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J Musculoskelet Neuronal Interact, 2017; 17(2): 27-37, PMID: 28574409

Muscle power in children, youth and young adults who acquired HIV perinatally.

Year: 2017

Macdonald EtaMu, Nettlefold L, Maan EJ, Cote H, Alimenti A
Department of Family Practice, University of British Columbia, Vancouver, Canada.


OBJECTIVES: To compare muscle power between youth who acquired HIV perinatally and HIV unexposed uninfected (HUU) youth. METHODS: We assessed muscle power (relative to body mass, Pmax/mass), muscle force normalized to body weight (Fmax/BW), force efficiency, jump height (Hmax) and velocity (Vmax) during a single two-legged jump with hands on waist on a force platform (Leonardo) in HIV+ youth (n=35, 9-21 y). Thirty-three and 22 participants returned at 12- and 24-months, respectively. We compared age- and sex-specific z-scores in the HIV+ youth to those in HUU controls (n=716, 9-21 y) adjusting for height and muscle cross-sectional area (MCSA, by pQCT). RESULTS: At baseline, z-scores for Pmax/mass, Fmax/BW and Vmax were less than 1 standard deviation lower than HUU after adjusting for height and MCSA (p0.05). Pmax/mass z-score was negatively associated with level of immunosuppression (p=0.013), but this relationship was not significant after adjusting for height and MCSA (p=0.07). Z-scores for all mechanography outcomes remained stable over time in HIV+ youth. CONCLUSION: Small deficits in muscle power were apparent in children and youth who acquired HIV perinatally, and the trajectory of muscle power did not change over two years. Further study is needed to identify effective strategies to improve dynamic muscle function in this population.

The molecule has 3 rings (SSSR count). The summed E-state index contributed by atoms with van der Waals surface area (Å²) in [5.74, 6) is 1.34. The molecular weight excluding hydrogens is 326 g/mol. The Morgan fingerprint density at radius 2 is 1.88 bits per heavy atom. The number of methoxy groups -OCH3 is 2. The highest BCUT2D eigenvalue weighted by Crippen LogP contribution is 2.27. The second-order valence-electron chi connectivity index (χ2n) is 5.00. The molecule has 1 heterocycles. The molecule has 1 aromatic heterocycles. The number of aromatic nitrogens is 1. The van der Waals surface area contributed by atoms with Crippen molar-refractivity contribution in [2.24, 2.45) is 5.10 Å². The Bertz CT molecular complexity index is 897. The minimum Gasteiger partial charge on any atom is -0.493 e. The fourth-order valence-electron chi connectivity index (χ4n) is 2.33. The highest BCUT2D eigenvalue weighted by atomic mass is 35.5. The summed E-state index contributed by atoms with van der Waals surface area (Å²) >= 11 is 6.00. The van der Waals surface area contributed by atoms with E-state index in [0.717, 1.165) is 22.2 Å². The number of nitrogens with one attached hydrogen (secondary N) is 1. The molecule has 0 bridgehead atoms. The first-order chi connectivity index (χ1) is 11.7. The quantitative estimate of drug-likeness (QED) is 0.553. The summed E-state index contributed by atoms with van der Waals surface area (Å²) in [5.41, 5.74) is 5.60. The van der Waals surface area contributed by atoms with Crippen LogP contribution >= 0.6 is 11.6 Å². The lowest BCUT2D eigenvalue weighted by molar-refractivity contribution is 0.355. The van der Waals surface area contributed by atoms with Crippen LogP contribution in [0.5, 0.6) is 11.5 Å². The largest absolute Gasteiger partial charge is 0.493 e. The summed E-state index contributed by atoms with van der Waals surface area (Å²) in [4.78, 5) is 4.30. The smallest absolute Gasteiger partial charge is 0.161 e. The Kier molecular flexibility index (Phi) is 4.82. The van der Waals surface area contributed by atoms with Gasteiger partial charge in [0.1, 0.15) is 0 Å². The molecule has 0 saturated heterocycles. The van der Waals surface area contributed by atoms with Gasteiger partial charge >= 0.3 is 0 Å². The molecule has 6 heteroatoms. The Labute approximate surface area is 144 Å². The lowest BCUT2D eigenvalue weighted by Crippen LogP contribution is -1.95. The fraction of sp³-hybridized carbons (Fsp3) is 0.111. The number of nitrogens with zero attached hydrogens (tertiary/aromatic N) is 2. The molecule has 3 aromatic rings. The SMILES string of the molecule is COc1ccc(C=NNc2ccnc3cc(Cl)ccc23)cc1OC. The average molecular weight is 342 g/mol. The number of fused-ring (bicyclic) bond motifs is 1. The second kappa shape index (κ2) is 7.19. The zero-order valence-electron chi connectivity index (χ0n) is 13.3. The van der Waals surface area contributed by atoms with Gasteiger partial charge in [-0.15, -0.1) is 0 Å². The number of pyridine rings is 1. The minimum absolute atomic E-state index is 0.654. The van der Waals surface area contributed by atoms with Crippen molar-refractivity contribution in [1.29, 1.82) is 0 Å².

GID: 4455; Last update: 06.06.2017
More information: Original Article